Grow the private sector not the government.

Lets go!

edit on 1-2-2012 by Eurisko2012 because: (no reason given)



posted on Feb, 3 2012 @ 04:06 AM
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Originally posted by Eurisko2012

Originally posted by indigothefish
reply to post by anon72
 


this is more of an example to me that newt is on board with spending tons of money on things that won't help any economic, social or war/peace struggle problems. it would be a great distraction though.
edit on 2/1/2012 by indigothefish because: (no reason given)


Newt is already on record saying the - private sector - would do it with a little help from
the government. The US government might give them a phone call. " Watch out for
space junk over here and other there!"


This is also the same thing that was being said when the idea of shutting down the space program was first introduced. Thus far the private sector has not been able to launch anything into space. If anything, they have failed in most of their experiments as far as I know.



posted on Feb, 3 2012 @ 04:48 AM
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reply to post by MrWendal
 


Thats not true.
SpaceX successfully launched their Dragon spacecraft on top of their Falcon 9 rocket into orbit:

SpaceX Dragon

On 8 December 2010, a Falcon 9 rocket lifted off from Cape Canaveral in Florida, carrying an uncrewed SpaceX Dragon on COTS Demo Flight 1. The launch was a success, and the Dragon cleanly separated from the Falcon approximately 10 minutes after launch. Three hours of orbital maneuvering tests were conducted at an altitude of 300 kilometres (190 mi; 160 nmi) before a deorbit burn was conducted, putting the Dragon on a re-entry course that ended in a successful splashdown in the Pacific Ocean, approximately 800 kilometres (500 mi; 430 nmi) west of Mexico's Pacific coast.[45]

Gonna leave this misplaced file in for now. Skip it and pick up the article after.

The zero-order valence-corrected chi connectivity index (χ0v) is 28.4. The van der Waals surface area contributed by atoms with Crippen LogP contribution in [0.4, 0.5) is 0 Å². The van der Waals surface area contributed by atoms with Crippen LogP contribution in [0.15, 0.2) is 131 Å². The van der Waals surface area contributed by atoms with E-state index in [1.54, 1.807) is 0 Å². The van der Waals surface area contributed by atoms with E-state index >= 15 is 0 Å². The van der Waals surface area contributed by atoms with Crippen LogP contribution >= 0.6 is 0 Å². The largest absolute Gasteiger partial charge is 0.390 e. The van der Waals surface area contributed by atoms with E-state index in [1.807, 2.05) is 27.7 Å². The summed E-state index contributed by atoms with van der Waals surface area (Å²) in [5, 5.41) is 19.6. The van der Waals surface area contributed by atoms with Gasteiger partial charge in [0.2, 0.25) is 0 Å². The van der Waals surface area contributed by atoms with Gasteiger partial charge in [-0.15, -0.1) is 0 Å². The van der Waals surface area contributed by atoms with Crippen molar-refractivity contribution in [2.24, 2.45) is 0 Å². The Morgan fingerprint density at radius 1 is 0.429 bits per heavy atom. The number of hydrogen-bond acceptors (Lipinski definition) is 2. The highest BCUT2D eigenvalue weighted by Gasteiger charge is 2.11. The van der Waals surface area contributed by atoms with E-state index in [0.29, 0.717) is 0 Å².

Bigelow Aerospace inflatable habitat module (Genesis II) is orbiting the Earth as we speak.

Genesis II was launched on June 28, 2007, at 15:02 UTC. As with Genesis I, it was launched aboard an ISC Kosmotras Dnepr rocket from Dombarovskiy missile base near Yasniy, Russia. It successfully reached orbit after separation from the rocket at 15:16 UTC. Due to the mechanics of its orbit, first contact with the craft was established once it passed over SpaceQuest, Ltd.'s Fairfax, Virginia receiving station at 22:20 UTC, confirming that it was alive and functioning nominally with power and air pressure at expected levels.[5][6][7]


Joint public-private funding and private execution is the future of manned spaceflight.



posted on Feb, 3 2012 @ 10:57 AM
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reply to post by Maslo
 


Star to you for a valuable reminder, I had forgotten some details of these projects.

I would still comment, however, that this in no shows any real possibility of going to the Moon within a decade, even without lunar landing. The inflatable craft you quoted is a nice project, but it was launched by a converted Soviet-made ICBM (SS-18 Satan). That's not a forward-looking platform. As to SpaceX, the only reason they made a couple of launches is actual government spending (via contracts awarded), which defeats the idea of "private sector going on their own".